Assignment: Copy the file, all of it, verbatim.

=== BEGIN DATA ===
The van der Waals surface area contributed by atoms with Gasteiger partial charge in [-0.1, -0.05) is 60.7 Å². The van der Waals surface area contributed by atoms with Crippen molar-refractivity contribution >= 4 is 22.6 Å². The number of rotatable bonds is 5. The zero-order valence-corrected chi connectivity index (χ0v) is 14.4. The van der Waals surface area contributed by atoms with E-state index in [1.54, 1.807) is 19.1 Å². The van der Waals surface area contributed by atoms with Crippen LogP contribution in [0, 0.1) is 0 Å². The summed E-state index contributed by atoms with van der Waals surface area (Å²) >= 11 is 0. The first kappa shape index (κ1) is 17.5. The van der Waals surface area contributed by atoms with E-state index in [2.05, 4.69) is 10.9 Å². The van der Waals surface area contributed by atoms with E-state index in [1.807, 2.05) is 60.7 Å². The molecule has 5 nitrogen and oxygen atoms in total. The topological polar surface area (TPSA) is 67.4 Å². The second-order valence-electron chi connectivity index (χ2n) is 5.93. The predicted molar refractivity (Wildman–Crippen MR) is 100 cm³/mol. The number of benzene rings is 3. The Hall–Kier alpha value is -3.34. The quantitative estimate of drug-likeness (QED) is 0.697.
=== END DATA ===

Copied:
The van der Waals surface area contributed by atoms with Gasteiger partial charge in [-0.1, -0.05) is 60.7 Å². The van der Waals surface area contributed by atoms with Crippen molar-refractivity contribution >= 4 is 22.6 Å². The number of rotatable bonds is 5. The zero-order valence-corrected chi connectivity index (χ0v) is 14.4. The van der Waals surface area contributed by atoms with E-state index in [1.54, 1.807) is 19.1 Å². The van der Waals surface area contributed by atoms with Crippen LogP contribution in [0, 0.1) is 0 Å². The summed E-state index contributed by atoms with van der Waals surface area (Å²) >= 11 is 0. The first kappa shape index (κ1) is 17.5. The van der Waals surface area contributed by atoms with E-state index in [2.05, 4.69) is 10.9 Å². The van der Waals surface area contributed by atoms with E-state index in [1.807, 2.05) is 60.7 Å². The molecule has 5 nitrogen and oxygen atoms in total. The topological polar surface area (TPSA) is 67.4 Å². The second-order valence-electron chi connectivity index (χ2n) is 5.93. The predicted molar refractivity (Wildman–Crippen MR) is 100 cm³/mol. The number of benzene rings is 3. The Hall–Kier alpha value is -3.34. The quantitative estimate of drug-likeness (QED) is 0.697.